Centre for World Environmental History

Sacred Landscapes

Mining, globalisation and the environmental history of Eastern India

Burning Ground: Mining, Adivasis and India's Civil War

Tropical landscapes are being transformed by globalising economic forces at an unprecedented rate, through forest clearance, mining, industrial development and urbanisation (Worldwatch Institute 2006, State of India's environment, Citizen's Report, 2008).  Rapid rises in world prices of metals in the last ten years, especially of aluminium and iron have resulted in a Klondyke-like rush to exploit bauxite and iron ore reserves, but especially those of the mountain forest region of Orissa and Jharkhand states in eastern India which are among the best and largest in the world. This region is inhabited by a large proportion of the 80 million population of indigenous tribal or adivasi people of South Asia. These people, the poorest and least educated in the sub-continent, possess a richly diverse linguistic and cultural tradition, quite distinct from mainstream Indian society but woefully under-researched. Our paper on the impact of globalisation on the landscapes and adivasi cultures of the region adds greatly both to debates on the effects of globalisation on the environment and to knowledge of the adivasi community. Adivasis currently find themselves confronting the world's most powerful multi-national mining companies in a nexus with global political and military interests that are initiating massive but to date unresearched landscape changes.

This project on the longue duree of landscape change caused by economic globalisation documents the empirical aspects of deforestation, state forest control, dam-building, mining and land tenure/ownership changes and conservation and its impact on tribal communities. The impact on climate is documented in official narratives of famine and drought in the region and is an important part of the paper. It looks at globalisation as it affects tribal communities in eastern India in three phases, 1800-1947, 1945-1991 and 1991 to date. The documentation on the environmental history of Eastern India for the earlier phases of globalisation has been achieved from archival sources as a basis for understanding the much more rapid changes which have taken place since 1945 and especially since Foreign Direct Investment  began in India in 1991. It is important to note that a detailed analysis of the environmental impact of unprecedented capital inflows into our research region in the contemporary period has a global relevance.

The history and dynamics of patterns of resistance and violence over the control and allocation of resources and the meaning of landscape form a critical part of a new kind of research, being directly linked to attempts to understand the predicament of ethnic identity and culture in the face of unrestrained globalising forces. In attempting to understand the nature of this resistance one needs to examine the resilience and vitality of tribal culture in the face of exploitation and repression, of crushing inequalities of access to their own resources. In his classic paper, the prose of counter insurgency Ranajit Guha writes about the ways in which colonial power silences the historical record of the Santhals by representing their popular resistance of the 1850s as pathologies, problems of order or symptoms of religious fanaticism. Similarly in bourgeois nationalist historiography such rebellions have been assimilated into the career of the nation and the history of Indian nationalism. Such an approach denies a will to the mass of the rebels themselves and results in a failure to comprehend the nature of tribal consciousness which Guha locates in the case of the Santhals to the realm of religion. An analysis of local landscape cosmologies is thus vital to understanding the nature of tribal resistance to land alienation though it must be noted that this is outside the scope of this paper.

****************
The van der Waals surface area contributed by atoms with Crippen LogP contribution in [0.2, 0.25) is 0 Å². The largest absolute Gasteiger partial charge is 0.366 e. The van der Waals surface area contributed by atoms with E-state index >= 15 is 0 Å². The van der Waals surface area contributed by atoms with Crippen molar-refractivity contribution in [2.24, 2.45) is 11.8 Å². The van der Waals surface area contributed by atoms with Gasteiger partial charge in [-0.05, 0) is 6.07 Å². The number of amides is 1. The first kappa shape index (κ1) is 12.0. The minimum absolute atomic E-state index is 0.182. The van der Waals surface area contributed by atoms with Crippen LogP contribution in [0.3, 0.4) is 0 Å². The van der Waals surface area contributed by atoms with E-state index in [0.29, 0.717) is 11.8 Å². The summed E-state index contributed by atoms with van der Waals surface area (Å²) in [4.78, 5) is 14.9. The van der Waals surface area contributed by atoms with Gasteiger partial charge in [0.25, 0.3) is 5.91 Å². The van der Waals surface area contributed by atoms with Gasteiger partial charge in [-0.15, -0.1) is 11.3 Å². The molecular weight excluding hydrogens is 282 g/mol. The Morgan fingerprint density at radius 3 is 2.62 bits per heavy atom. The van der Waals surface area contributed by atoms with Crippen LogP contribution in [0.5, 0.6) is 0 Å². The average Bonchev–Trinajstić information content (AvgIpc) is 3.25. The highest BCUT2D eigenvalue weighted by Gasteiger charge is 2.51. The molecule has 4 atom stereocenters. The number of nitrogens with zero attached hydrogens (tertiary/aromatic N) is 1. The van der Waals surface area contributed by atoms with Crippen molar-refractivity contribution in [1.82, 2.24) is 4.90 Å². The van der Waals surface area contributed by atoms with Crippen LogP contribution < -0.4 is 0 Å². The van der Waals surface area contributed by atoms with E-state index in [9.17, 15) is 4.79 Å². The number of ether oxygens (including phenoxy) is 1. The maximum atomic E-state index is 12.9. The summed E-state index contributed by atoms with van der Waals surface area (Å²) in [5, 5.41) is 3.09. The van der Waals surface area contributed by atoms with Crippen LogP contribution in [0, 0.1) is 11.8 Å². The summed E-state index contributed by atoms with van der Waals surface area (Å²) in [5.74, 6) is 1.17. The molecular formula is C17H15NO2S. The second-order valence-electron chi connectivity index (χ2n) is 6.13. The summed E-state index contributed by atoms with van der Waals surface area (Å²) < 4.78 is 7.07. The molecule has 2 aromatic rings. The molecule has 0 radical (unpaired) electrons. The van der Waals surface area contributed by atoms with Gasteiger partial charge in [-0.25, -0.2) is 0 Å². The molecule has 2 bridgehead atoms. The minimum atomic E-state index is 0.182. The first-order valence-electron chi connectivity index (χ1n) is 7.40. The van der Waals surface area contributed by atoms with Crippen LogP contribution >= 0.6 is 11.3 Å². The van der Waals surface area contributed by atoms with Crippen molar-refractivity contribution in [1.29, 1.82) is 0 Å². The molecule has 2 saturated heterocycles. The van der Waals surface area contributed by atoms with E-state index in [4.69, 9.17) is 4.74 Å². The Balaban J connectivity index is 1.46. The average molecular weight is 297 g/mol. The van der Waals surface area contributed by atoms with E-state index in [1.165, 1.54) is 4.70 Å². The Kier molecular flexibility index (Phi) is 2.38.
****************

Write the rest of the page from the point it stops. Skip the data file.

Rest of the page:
In the contemporary period, understanding of the vital connections between violence, ethnicity, indigeneity and the environment and the concept of the 'resource curse' and 'environmental justice' has largely been two-dimensional despite its global importance. The violent and non-violent response of adivasi people to displacement and state violence as well as the extent to which corporations and the Indian state are creating the conditions for a 'landscape of violence', burgeoning autonomy or ethnicity movements and full-scale armed insurgency or 'terrorism' is an important and growing area of research; as is the extent of breakdown of governance with respect to law, human rights and the environment. While some of these processes have been researched outside South Asia, they remain poorly documented in India so that in this respect our paper will make a critical contribution in this respect. Thus the project will develop and give much greater depth to the themes developed in embryonic form by Martinez-Alier Watts and Peluso and Watts    In particular, we build on evidence in my earlier work and that of Vitebsky for the interconnections between adivasi religions and cosmology and the mountain and forested landscape, and research the way in which rapid transformation in these tropes is creating an existential as well as a livelihood crisis.

Vinita Damodaran
Felix Padel


Burning Ground: Mining, Adivasis and India's Civil War - Arundhati Roy